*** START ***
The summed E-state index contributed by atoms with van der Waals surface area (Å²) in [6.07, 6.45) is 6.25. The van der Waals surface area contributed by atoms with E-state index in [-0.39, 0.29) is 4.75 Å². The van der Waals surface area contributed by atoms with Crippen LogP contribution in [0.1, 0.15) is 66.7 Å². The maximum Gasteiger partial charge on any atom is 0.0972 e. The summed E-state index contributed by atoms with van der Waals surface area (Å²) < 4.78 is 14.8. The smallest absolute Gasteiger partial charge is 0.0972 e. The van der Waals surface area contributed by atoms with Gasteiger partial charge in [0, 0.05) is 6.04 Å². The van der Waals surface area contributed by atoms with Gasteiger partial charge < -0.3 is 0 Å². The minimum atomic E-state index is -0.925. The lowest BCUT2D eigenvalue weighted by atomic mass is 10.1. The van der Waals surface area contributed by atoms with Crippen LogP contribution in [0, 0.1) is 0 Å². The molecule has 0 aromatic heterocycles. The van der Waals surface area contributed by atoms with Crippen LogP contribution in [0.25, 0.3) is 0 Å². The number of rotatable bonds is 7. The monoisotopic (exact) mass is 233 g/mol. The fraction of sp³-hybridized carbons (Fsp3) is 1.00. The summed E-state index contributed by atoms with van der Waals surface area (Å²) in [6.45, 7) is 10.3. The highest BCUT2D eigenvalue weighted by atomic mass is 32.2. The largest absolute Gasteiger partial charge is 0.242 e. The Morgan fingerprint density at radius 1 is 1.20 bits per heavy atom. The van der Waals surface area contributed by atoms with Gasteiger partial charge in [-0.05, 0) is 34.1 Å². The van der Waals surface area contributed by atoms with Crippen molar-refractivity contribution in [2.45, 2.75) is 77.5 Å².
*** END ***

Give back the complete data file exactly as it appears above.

The summed E-state index contributed by atoms with van der Waals surface area (Å²) in [6.07, 6.45) is 6.25. The van der Waals surface area contributed by atoms with E-state index in [-0.39, 0.29) is 4.75 Å². The van der Waals surface area contributed by atoms with Crippen LogP contribution in [0.1, 0.15) is 66.7 Å². The maximum Gasteiger partial charge on any atom is 0.0972 e. The summed E-state index contributed by atoms with van der Waals surface area (Å²) < 4.78 is 14.8. The smallest absolute Gasteiger partial charge is 0.0972 e. The van der Waals surface area contributed by atoms with Gasteiger partial charge in [0, 0.05) is 6.04 Å². The van der Waals surface area contributed by atoms with Gasteiger partial charge < -0.3 is 0 Å². The minimum atomic E-state index is -0.925. The lowest BCUT2D eigenvalue weighted by atomic mass is 10.1. The van der Waals surface area contributed by atoms with Crippen LogP contribution in [0, 0.1) is 0 Å². The molecule has 0 aromatic heterocycles. The van der Waals surface area contributed by atoms with Crippen LogP contribution in [0.25, 0.3) is 0 Å². The number of rotatable bonds is 7. The monoisotopic (exact) mass is 233 g/mol. The fraction of sp³-hybridized carbons (Fsp3) is 1.00. The summed E-state index contributed by atoms with van der Waals surface area (Å²) in [6.45, 7) is 10.3. The highest BCUT2D eigenvalue weighted by atomic mass is 32.2. The largest absolute Gasteiger partial charge is 0.242 e. The Morgan fingerprint density at radius 1 is 1.20 bits per heavy atom. The van der Waals surface area contributed by atoms with Gasteiger partial charge in [-0.05, 0) is 34.1 Å². The van der Waals surface area contributed by atoms with Crippen molar-refractivity contribution in [2.45, 2.75) is 77.5 Å².